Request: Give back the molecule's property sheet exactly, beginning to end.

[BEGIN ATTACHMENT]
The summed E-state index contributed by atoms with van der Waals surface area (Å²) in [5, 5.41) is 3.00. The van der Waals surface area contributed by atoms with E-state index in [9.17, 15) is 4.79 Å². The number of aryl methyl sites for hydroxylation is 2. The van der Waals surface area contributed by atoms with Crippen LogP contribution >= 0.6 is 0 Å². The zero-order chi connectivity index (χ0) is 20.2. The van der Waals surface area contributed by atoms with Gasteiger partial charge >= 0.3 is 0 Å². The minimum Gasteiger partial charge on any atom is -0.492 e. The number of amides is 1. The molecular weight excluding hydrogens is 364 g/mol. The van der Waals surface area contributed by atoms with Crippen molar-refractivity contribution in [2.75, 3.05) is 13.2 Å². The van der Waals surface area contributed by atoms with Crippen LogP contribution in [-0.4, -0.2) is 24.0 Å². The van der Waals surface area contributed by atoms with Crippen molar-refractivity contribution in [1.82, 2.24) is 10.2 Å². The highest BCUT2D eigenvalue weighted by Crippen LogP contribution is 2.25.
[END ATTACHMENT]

The summed E-state index contributed by atoms with van der Waals surface area (Å²) in [5, 5.41) is 3.00. The van der Waals surface area contributed by atoms with E-state index in [9.17, 15) is 4.79 Å². The number of aryl methyl sites for hydroxylation is 2. The van der Waals surface area contributed by atoms with Crippen LogP contribution >= 0.6 is 0 Å². The zero-order chi connectivity index (χ0) is 20.2. The van der Waals surface area contributed by atoms with Gasteiger partial charge >= 0.3 is 0 Å². The minimum Gasteiger partial charge on any atom is -0.492 e. The number of amides is 1. The molecular weight excluding hydrogens is 364 g/mol. The van der Waals surface area contributed by atoms with Crippen molar-refractivity contribution in [2.75, 3.05) is 13.2 Å². The van der Waals surface area contributed by atoms with Crippen LogP contribution in [-0.4, -0.2) is 24.0 Å². The van der Waals surface area contributed by atoms with Crippen molar-refractivity contribution in [1.82, 2.24) is 10.2 Å². The highest BCUT2D eigenvalue weighted by Crippen LogP contribution is 2.25.